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From wiki: In computing, just-in-time compilation (JIT), also known as dynamic translation, is a technique for improving the runtime performance of a computer program.

So I guess JVM has another compiler, not javac, that only compiles bytecode to machine code at runtime, while javac compiles sources to bytecode,is that right?

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5 Answers

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That is precisely correct.

  • javac compiles .java source code to .class bytecode for JVM (Java Virtual Machine)
  • HotSpot, at run-time, identifies which portion of the bytecode is worth further compiling to the running platform instructions for performance

See also


Even more compilers can get involved!

Note that other languages other than Java can also join in on the fun, by having their own compilers that compile to JVM bytecode, and then use whatever JVM runtime to run on. On HotSpot, this too mean that they'll get JIT-compiled.

See also

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Yes, JIT works in runtime.

Javac translates java source to java bytecode. While JVM interprets that bytecode or compiles it to native code. But this isn't a step like translating the source, as the JIT compiler hasn't any user frontend. Also, the JIT runs only for hot methods - the most called ones.

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Note that a JIT doesn't necessarily mean that hotspots are detected. You can also build a JIT that compiles all code before it is run. The HotSpot JVM (used in the Sun JDK/OpenJDK) however does detect hotspots. –  Joachim Sauer Jun 15 '10 at 8:31
    
How can a compiler that compiles all code before it is run be considered a Just In Time compiler? –  DJClayworth Jun 15 '10 at 14:18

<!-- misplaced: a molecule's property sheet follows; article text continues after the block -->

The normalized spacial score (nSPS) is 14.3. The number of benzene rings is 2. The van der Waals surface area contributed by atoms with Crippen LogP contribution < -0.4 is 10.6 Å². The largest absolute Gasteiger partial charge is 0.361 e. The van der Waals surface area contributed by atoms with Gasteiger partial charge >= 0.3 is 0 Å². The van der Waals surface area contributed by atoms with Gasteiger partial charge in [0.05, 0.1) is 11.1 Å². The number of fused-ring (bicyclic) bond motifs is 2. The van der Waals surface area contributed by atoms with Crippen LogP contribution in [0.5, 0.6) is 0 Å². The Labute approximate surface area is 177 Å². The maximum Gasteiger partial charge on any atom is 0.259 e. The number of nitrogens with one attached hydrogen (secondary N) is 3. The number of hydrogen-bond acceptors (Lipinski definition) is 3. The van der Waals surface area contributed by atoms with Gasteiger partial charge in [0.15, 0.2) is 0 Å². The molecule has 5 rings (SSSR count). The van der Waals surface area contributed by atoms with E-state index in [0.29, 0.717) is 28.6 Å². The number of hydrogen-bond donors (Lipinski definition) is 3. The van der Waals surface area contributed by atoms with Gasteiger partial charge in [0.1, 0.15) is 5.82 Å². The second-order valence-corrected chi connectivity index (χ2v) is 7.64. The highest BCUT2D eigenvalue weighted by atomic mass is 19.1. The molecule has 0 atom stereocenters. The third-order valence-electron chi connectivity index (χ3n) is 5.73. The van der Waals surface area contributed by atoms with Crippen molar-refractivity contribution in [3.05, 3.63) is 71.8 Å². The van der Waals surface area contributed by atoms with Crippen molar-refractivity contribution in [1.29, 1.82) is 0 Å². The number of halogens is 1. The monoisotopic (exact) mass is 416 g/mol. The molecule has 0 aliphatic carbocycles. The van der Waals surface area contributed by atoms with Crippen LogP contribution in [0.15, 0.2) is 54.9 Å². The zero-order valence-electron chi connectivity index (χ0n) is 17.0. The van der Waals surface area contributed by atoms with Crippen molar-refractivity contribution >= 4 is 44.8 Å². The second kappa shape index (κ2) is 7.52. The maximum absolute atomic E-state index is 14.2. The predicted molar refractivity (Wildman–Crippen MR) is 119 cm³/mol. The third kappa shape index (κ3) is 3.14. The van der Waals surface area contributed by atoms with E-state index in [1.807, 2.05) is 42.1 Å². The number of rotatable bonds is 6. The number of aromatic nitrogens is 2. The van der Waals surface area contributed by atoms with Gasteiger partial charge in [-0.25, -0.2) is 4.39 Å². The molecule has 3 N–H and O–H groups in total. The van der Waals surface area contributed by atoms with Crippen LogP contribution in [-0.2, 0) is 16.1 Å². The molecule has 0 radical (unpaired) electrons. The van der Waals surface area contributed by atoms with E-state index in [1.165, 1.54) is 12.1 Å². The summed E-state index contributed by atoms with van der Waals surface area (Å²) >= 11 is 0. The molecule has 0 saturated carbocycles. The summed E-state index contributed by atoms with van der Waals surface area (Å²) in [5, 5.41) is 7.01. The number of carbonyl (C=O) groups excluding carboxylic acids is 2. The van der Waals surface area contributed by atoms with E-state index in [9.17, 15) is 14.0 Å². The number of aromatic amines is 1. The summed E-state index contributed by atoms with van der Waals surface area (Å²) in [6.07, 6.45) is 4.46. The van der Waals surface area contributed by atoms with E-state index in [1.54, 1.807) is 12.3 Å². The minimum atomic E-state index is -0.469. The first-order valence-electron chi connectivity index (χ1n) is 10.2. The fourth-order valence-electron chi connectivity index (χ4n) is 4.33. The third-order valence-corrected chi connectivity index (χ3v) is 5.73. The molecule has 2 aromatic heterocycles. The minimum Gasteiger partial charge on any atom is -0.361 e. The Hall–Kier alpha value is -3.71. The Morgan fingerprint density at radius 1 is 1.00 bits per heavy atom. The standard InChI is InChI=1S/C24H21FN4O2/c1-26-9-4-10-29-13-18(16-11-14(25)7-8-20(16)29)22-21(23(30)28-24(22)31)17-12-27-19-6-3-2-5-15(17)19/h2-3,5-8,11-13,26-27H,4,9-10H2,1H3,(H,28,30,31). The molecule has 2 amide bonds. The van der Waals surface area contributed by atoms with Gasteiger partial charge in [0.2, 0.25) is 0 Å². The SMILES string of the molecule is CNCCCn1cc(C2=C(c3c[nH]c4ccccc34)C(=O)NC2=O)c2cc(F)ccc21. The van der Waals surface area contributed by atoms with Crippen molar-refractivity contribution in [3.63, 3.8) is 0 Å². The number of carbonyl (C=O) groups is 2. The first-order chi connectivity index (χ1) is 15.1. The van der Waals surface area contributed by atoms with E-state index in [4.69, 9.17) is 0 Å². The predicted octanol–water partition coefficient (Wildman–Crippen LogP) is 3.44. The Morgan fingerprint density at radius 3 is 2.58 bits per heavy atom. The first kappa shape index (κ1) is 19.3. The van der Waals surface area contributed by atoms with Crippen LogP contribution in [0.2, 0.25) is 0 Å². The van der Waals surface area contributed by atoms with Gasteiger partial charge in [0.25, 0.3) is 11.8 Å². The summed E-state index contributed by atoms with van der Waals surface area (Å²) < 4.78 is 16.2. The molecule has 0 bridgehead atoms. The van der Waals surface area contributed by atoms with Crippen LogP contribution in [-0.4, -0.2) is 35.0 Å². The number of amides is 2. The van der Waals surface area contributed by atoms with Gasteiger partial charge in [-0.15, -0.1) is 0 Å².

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That's precisely right.

Suns JVM (and most other ones too I suppose), doesn't compile entire class-files into machine-code right away, but runs the application for a period of time in order to detect hotspots in the code, which would benefit from being compiled (instead of interpreted), and compiles those "just in time".

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This two step compilation process to get to native machine code actually also happens with most statically compiled languages such as C and C++. First they will compile the code into a temporary format such as 2-3 code, then a second compiler will translate this into native machine code. The purpose of this separation into frontend and backend compiler is to make it much easier to port the compiler to a different machine architecture or to accept a different input language. GCC is a good example of a static compiler that is very versatile due to this architecture.

The benefit from doing the final translation at runtime, other than not having to select the target machine architecture until you run the application, is that you have additional information available about how the program is actually being run. This can be used very effectively to improve the final compilation.

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Compile time - javac compiles java code into bytecode (.class files).

Run-time - the JVM interprets bytecode into machine code. JIT is an optimization that allows faster execution of bytecode, by detecting hotspots (for example, in the Sun JVM) and compiling the code beforehand.

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Note that a JIT doesn't necessarily mean that hotspots are detected. You can also build a JIT that compiles all code before it is run. The HotSpot JVM (used in the Sun JDK/OpenJDK) however does detect hotspots. –  Joachim Sauer Jun 15 '10 at 8:30
    
@Joachim - that is correct, clarified my answer. –  Yuval Adam Jun 15 '10 at 8:38
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